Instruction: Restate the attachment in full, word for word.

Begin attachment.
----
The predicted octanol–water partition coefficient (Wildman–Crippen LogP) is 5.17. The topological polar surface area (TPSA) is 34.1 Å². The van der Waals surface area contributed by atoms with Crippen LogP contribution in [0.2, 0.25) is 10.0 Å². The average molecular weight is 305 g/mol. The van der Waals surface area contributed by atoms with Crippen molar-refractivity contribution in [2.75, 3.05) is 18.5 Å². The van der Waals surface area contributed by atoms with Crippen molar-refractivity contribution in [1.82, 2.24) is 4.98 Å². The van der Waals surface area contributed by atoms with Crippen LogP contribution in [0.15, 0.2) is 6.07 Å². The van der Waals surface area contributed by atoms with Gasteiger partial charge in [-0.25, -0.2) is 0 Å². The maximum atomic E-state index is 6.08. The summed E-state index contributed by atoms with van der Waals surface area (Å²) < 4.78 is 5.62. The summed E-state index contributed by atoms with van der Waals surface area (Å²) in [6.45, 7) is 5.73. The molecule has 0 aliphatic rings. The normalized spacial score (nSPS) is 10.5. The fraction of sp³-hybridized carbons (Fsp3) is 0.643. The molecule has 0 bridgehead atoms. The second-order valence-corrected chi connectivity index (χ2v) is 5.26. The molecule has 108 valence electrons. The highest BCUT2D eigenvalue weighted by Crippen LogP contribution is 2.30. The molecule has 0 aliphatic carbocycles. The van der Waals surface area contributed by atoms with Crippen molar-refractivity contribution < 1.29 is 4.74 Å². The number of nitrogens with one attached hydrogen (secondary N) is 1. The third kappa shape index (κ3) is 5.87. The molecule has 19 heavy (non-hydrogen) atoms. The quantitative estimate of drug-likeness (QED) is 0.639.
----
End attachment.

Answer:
The predicted octanol–water partition coefficient (Wildman–Crippen LogP) is 5.17. The topological polar surface area (TPSA) is 34.1 Å². The van der Waals surface area contributed by atoms with Crippen LogP contribution in [0.2, 0.25) is 10.0 Å². The average molecular weight is 305 g/mol. The van der Waals surface area contributed by atoms with Crippen molar-refractivity contribution in [2.75, 3.05) is 18.5 Å². The van der Waals surface area contributed by atoms with Crippen molar-refractivity contribution in [1.82, 2.24) is 4.98 Å². The van der Waals surface area contributed by atoms with Crippen LogP contribution in [0.15, 0.2) is 6.07 Å². The van der Waals surface area contributed by atoms with Gasteiger partial charge in [-0.25, -0.2) is 0 Å². The maximum atomic E-state index is 6.08. The summed E-state index contributed by atoms with van der Waals surface area (Å²) < 4.78 is 5.62. The summed E-state index contributed by atoms with van der Waals surface area (Å²) in [6.45, 7) is 5.73. The molecule has 0 aliphatic rings. The normalized spacial score (nSPS) is 10.5. The fraction of sp³-hybridized carbons (Fsp3) is 0.643. The molecule has 0 bridgehead atoms. The second-order valence-corrected chi connectivity index (χ2v) is 5.26. The molecule has 108 valence electrons. The highest BCUT2D eigenvalue weighted by Crippen LogP contribution is 2.30. The molecule has 0 aliphatic carbocycles. The van der Waals surface area contributed by atoms with Crippen molar-refractivity contribution < 1.29 is 4.74 Å². The number of nitrogens with one attached hydrogen (secondary N) is 1. The third kappa shape index (κ3) is 5.87. The molecule has 19 heavy (non-hydrogen) atoms. The quantitative estimate of drug-likeness (QED) is 0.639.